When the holidays roll around, spending a great deal of money becomes commonplace among most households. While giving gifts to the ones you love and traveling to spend time with them is important, you shouldn't forget about the health of your credit score.
Protect against identity theft
Identity theft can lead to substantial issues with your credit score. U.S. News & World Report noted that consumers should be especially cautious during the holiday season as instances of this type of crime have the potential to increase.
"It's the season to take advantage of people. They're distracted," said Jason Glassberg, co-founder of Casaba Security, according to U.S. News & World Report.
When shopping for presents or tickets, make sure to double check the websites or mobile apps being used. Ensuring it is a legitimate site with a "lock" symbol on the left side of the URL during checkout confirms security.
In addition, it is critical that you regularly monitor your account statements. Combing through your statements and confirming charges will protect you against thieves. Oftentimes these criminals will steal small amounts of money throughout an extended period of time to avoid being caught or noticed by the victim.
U.S. News & World Report also cautions against sharing personal information on social media. Dates of birth, pets' names and mothers' maiden names often double as passwords for financial accounts. Criminals may be able to hack into accounts when armed with this type of information.
"If you are looking for ways to save a little money during the holidays, look instead for store and online sales throughout the holiday season."
Avoid signing up for store credit cards
While it might be tempting to sign up for a store credit card and save some cash during the holiday season, don't sign up, suggested eLend. The steep fees and high interest rates will impact your credit score a great deal. In the event that you decided to sign up for a credit card with a store, pay the balance off right away and in full if possible.
If you are looking for ways to save a little money during the holidays, look instead for store and online sales throughout the holiday season.
Figure out your budget ahead of time
Spending money on others during this joyous season might make you happy now, but if you get caught up in the idea of a perfect gift, you might risk spending too much without realizing it. Dictate a budget for each gift you plan to buy and adjust your current spending habits to accommodate the new outflow of cash. By doing this you can avoid charging things to a credit card, which may leave you with a flawed credit score.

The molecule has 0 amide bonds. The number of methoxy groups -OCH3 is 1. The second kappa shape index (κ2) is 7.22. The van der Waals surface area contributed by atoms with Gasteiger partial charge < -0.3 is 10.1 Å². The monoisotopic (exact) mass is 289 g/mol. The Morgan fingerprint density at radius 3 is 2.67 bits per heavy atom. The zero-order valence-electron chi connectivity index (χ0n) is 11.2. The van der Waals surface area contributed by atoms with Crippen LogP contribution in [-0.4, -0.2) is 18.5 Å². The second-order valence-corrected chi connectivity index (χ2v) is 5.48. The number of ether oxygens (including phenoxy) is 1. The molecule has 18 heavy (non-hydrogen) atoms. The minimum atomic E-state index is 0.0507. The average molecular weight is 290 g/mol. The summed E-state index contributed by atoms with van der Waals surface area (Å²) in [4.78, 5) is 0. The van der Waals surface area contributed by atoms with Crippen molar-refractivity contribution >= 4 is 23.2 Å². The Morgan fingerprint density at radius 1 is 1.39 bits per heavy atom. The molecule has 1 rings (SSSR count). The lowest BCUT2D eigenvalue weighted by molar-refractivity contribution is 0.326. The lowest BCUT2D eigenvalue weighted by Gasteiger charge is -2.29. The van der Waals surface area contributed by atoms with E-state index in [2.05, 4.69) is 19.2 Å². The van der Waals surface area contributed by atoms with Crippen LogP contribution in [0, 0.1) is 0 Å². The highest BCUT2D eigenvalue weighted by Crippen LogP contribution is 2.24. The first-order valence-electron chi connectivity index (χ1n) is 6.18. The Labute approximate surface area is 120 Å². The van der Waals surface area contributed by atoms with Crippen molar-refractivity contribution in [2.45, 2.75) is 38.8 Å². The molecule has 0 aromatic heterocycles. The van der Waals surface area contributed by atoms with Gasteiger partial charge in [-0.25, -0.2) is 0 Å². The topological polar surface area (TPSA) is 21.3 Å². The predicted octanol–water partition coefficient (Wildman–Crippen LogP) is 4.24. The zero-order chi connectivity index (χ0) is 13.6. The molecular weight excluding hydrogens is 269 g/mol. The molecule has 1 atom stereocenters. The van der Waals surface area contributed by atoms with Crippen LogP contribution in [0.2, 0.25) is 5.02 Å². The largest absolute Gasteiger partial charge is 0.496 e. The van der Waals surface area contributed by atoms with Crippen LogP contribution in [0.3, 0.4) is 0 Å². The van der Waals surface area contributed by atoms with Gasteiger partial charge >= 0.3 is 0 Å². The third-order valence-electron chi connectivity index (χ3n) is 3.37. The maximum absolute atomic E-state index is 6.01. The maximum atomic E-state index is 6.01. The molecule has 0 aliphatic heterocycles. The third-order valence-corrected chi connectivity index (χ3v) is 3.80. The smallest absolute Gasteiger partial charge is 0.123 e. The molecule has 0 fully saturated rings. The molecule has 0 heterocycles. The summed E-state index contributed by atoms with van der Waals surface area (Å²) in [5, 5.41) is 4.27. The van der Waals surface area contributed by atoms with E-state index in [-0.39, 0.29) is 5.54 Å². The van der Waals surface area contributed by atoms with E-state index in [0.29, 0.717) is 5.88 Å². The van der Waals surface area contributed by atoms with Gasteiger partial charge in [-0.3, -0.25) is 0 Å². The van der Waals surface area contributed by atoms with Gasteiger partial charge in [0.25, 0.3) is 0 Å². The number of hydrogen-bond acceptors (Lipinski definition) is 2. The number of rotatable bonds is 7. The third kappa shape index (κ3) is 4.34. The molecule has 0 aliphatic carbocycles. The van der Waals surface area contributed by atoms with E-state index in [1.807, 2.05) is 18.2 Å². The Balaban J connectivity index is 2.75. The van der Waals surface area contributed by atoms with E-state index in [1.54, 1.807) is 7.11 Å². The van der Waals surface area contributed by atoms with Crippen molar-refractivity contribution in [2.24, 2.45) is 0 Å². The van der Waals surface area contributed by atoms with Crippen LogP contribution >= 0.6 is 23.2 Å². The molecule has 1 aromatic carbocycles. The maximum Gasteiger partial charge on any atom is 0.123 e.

According to the First National Bank at Darlington, it is critical to avoid maxing out credit cards. Try to limit yourself to only using 30 percent of your total credit limit. So, if your credit limit is $10,000, then charge no more than $3,000 to your card.
By setting a budget, you can avoid overusing credit cards and keep your score healthy.
Keep credit cards organized
If you must use credit cards, knowing when payments are due and when interest kicks in is critical to ensuring your credit history conveys that you are a responsible borrower. Before shopping, write down the limit of each credit card, when payments are due and how high the interest is on each card.
Keep this in a place you can easily, quickly and regularly reference throughout the holidays.
"Before shopping, write down the limit of each credit card."
Inquire about price protection
During the holiday season there are often a high number of sales. With certain credit cards you can receive a refund of up to a predetermined amount if an item you purchased goes on sale. This is especially helpful when you invest in more expensive items, and being able to pay off a lower amount quicker will keep your credit score higher, noted U.S. News & World Report.
In addition to price protection, you can reach out to your credit card company to ask about protections from theft.
These experts help guide the individual through what can be an overwhelming process, from filing an affidavit and cancelling accounts, to notifying the major credit reporting agencies," says Carolyn Balfany , senior vice president of U.S. product delivery at MasterCard, according to U.S. News & World Report.
If you notice suspicious activity on your bank statements or your card becomes lost or stolen, do not hesitate to call and freeze your credit and cancel your cards. By freezing credit you ensure criminals cannot use your personal information to open a new line of credit, which can hurt your score tremendously.
The holidays are a great time of year, but they are not an excuse to let your credit score slip. Stay on top of your finances and protect yourself against a poor score this season.